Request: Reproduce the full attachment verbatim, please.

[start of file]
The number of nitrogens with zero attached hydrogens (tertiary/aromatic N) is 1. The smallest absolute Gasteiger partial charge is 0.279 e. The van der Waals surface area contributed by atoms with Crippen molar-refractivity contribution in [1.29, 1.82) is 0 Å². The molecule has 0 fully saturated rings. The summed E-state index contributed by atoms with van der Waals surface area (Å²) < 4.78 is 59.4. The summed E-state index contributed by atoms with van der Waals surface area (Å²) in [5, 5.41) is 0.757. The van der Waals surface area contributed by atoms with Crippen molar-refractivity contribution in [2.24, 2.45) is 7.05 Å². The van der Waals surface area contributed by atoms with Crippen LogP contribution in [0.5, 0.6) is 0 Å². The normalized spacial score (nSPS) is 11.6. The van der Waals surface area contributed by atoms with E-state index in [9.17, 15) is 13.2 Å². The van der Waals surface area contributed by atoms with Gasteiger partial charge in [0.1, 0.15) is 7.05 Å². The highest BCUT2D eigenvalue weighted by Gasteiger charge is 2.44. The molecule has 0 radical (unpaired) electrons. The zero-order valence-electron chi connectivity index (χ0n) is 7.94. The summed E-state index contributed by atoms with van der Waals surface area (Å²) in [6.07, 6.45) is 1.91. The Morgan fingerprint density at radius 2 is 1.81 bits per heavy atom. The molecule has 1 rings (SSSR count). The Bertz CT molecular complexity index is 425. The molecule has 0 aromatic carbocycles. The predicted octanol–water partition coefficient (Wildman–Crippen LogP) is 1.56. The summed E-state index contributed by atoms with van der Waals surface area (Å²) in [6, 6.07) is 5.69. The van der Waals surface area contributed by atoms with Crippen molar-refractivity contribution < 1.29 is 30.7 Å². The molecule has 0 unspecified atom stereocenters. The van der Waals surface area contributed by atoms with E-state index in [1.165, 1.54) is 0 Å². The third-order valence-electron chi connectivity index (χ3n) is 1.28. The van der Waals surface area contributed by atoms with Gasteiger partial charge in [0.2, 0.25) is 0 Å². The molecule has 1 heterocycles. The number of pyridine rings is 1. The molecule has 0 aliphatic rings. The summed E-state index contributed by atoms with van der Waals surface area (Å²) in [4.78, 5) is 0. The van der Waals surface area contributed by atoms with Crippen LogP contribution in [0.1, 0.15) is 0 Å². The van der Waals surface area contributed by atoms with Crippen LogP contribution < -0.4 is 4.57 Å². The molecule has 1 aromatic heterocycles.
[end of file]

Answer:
The number of nitrogens with zero attached hydrogens (tertiary/aromatic N) is 1. The smallest absolute Gasteiger partial charge is 0.279 e. The van der Waals surface area contributed by atoms with Crippen molar-refractivity contribution in [1.29, 1.82) is 0 Å². The molecule has 0 fully saturated rings. The summed E-state index contributed by atoms with van der Waals surface area (Å²) < 4.78 is 59.4. The summed E-state index contributed by atoms with van der Waals surface area (Å²) in [5, 5.41) is 0.757. The van der Waals surface area contributed by atoms with Crippen molar-refractivity contribution in [2.24, 2.45) is 7.05 Å². The van der Waals surface area contributed by atoms with Crippen LogP contribution in [0.5, 0.6) is 0 Å². The normalized spacial score (nSPS) is 11.6. The van der Waals surface area contributed by atoms with E-state index in [9.17, 15) is 13.2 Å². The van der Waals surface area contributed by atoms with Gasteiger partial charge in [0.1, 0.15) is 7.05 Å². The highest BCUT2D eigenvalue weighted by Gasteiger charge is 2.44. The molecule has 0 radical (unpaired) electrons. The zero-order valence-electron chi connectivity index (χ0n) is 7.94. The summed E-state index contributed by atoms with van der Waals surface area (Å²) in [6.07, 6.45) is 1.91. The Morgan fingerprint density at radius 2 is 1.81 bits per heavy atom. The molecule has 1 rings (SSSR count). The Bertz CT molecular complexity index is 425. The molecule has 0 aromatic carbocycles. The predicted octanol–water partition coefficient (Wildman–Crippen LogP) is 1.56. The summed E-state index contributed by atoms with van der Waals surface area (Å²) in [6, 6.07) is 5.69. The van der Waals surface area contributed by atoms with Crippen molar-refractivity contribution < 1.29 is 30.7 Å². The molecule has 0 unspecified atom stereocenters. The van der Waals surface area contributed by atoms with E-state index in [1.165, 1.54) is 0 Å². The third-order valence-electron chi connectivity index (χ3n) is 1.28. The van der Waals surface area contributed by atoms with Gasteiger partial charge in [0.2, 0.25) is 0 Å². The molecule has 1 heterocycles. The number of pyridine rings is 1. The molecule has 0 aliphatic rings. The summed E-state index contributed by atoms with van der Waals surface area (Å²) in [4.78, 5) is 0. The van der Waals surface area contributed by atoms with Crippen LogP contribution in [0.1, 0.15) is 0 Å². The van der Waals surface area contributed by atoms with Crippen LogP contribution < -0.4 is 4.57 Å². The molecule has 1 aromatic heterocycles.